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Saturday, September 11, 2010

Defining the Fringe

Today is September 11, 2010.   9 years ago today, I was driving in an open air jeep with my dad and husband on the isolated and dramatically beautiful West coast of the island of Crete. I recall vividly the hairpin turns and the feel of the strong warm wind in my hair.  It seemed that we had reached paradise and there were no thoughts in my mind, just pure mindless bliss.   Well, everyone knows what happened that day. We didn't know at the time though. We were insulated for another 24 hours from the horror of knowing and even after that, for many days, we were saved from the palpable fear and anxiety that so many felt on my home turf.  But actually I am not writing about this day to commemorate 9/11, rather my mind keeps drifting back to that day 9 years ago, and the fact that at that time I had no children, no job and really not a care in the world. I relished that feeling. Free. Free at last. And I miss that freedom most days.  This is the kind of thing you hear from parents of young children all the time. "Ah yes, that was during my life BEFORE kids" or "that was in another life - BEFORE kids" or "God I miss my life before kids". But I think "ahh, I miss my life before the stresses of autism came along".  And like most parents, I never really want to go back to that prior life, but it's nice to dream.

My third life, the one on the fringe, began when I first received the phone call from a certain Dr. Black one evening.  I had taken Finbar in to see him for a cold. He had noticed some things were amiss and called to tell me so (God bless him for being so brave).  He suggested I have Finbar evaluated, stating, "I don't think it's autism, but there are some signs".  No need to freak out I told myself.  In fact, I had known that is was likely autism, in my gut for a while, but never uttered the "A" word to myself or my husband.  I had been researching once or twice in the previous months that "A" word, basing my suspicions purely on instinct and the fact that I knew in my gut that something was wrong with my child.  Finney had had all the now frequently reported signs of regressive autism.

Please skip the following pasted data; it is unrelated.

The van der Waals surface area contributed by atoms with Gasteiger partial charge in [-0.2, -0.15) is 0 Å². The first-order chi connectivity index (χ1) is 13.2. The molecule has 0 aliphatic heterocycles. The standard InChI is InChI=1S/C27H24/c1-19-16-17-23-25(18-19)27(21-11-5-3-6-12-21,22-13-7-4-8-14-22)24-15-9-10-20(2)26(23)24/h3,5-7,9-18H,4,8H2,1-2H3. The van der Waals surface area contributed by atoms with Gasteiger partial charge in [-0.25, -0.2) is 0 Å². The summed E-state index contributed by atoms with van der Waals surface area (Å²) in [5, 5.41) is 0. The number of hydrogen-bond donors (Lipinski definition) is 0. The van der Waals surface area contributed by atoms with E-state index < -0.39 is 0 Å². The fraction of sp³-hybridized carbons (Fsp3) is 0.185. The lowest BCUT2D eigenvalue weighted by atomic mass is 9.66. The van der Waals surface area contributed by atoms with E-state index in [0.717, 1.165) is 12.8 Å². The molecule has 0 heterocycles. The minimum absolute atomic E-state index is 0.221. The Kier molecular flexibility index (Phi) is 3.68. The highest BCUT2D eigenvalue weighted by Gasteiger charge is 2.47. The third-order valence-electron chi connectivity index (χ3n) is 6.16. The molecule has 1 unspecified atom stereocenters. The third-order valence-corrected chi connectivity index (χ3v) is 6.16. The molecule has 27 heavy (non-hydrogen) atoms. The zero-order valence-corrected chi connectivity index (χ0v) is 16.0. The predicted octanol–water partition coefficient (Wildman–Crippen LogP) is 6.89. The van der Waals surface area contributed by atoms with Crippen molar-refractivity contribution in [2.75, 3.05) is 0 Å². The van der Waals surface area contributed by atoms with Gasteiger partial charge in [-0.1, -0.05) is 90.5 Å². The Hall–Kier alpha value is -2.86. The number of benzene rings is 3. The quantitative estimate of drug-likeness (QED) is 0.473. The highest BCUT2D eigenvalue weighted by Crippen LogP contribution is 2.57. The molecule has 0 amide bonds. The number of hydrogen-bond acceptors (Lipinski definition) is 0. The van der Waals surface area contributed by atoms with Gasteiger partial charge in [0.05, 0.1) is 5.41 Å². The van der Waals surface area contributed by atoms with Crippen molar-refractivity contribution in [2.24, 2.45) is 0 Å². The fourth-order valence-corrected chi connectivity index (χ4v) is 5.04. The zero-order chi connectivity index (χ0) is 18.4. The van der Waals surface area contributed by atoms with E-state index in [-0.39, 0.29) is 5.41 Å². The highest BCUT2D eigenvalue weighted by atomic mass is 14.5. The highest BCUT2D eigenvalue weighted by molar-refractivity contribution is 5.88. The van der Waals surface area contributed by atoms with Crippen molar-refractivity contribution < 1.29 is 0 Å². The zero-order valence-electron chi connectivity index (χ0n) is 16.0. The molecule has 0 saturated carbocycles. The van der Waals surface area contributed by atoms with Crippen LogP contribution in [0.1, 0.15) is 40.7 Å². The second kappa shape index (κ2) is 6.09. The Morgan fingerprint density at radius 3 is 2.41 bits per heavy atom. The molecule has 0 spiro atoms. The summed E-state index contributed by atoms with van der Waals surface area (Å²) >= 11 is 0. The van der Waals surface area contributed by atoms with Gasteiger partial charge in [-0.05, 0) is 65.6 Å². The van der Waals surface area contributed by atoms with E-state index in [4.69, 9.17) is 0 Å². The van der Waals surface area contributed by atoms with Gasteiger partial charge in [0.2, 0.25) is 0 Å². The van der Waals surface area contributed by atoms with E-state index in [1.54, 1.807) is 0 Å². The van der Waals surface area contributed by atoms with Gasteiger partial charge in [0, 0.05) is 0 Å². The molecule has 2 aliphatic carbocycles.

So now, from that day on, I had three lives - the one before kids, the one during which I was blissfully ignorant that my child would forever struggle and be different in this world, and the one I live now - I call it "Life on the Fringe".

This blog is for all of those parents and relatives who do not live within the "norm" of what is so (strangely at times) popular and common for families of today.  It is for the parents who, like myself today, and unlike most of our friends, have not attended the first Saturday AYSO soccer game of the season with their 5 yr old son. Because as he so rationally explains to me "in soccer they don't kick the ball back to you".

It is for parents like myself, who chose not to attend a good friend's birthday party today because the moody unpredictable nature of a child with high functioning autism added with the fact that he had a tummy ache yesterday could make for a thousand apologies and days, even weeks of regrets for taking that risk on him.

What do you do? Wear a t shirt that says "BEWARE: I know my child APPEARS to be normal like all the others here, and I SEEM like a great mom, but his barely detectable autism can FREAK HIM OUT and make for an embarrassing scene at any moment".  That t-shirt slogan is the modus operandi of a family living with a child who has autism.  Particularly high functioning autism like mine.  You see the problem with high functioning autism, the curse of being "lucky in our unluck" as my husband likes to say, is that by 90% of appearances, my child appears to have the same normality, development and functioning of his peers.  However, that other 10% is unpredictable, ugly and NOT NORMAL.  That 10% is what I call "the fringe". We live with it, on it and in fear of it.

Because we live on the fringe, we live a sort of double life - a life of "inclusion" to borrow the special ed term. And a life of exclusion.  Living two lives can make parents like me feel schizophrenic and paranoid.  After several years of leading this double life, at the suggestion of my sister in law, I decided to start this blog both to help myself work through these feelings of schizophrenia, but also to let other parents know that if they feel they are living on the fringe, be it with an autistic child, or just a child who doesn't' fit into our cookie cutter society, they are not alone.  And I hope that those parents who do not have to deal with these issues can appreciate the unique qualities of their own "normal" children and understand why a parent such as I might appear overly stressed, anti-social or even to have multiple personalities at times.

We all need to appreciate the children God has given us, cookie cutter type or not. They have much to teach us. If we stop expecting every 5 yr old kid to play soccer for a moment, and open our minds just a bit, we may learn more than we ever dreamed of from these kids. That has been my lesson thusfar.


karenboemler said...

Hi Jen, it's Karen , let me be the first to say, I totally "get" you!! It's so hard when people look at your kid and think on the surface 'they are fine, what is your problem? "
they just are acting out.......anyway, great idea, and just like the first time I met you, it's so nice to realize someone else out there just gets it.

Bug said...

I've been at both ends back and forth and I totally understand you and feel for you and for all other moms dealing with any kind of special need kids. It gets though sometimes...

Bug said...

Well, if you are wondering who "Bug" is, that is me, Melike :) That's my nickname given by Bernard :) See u soon!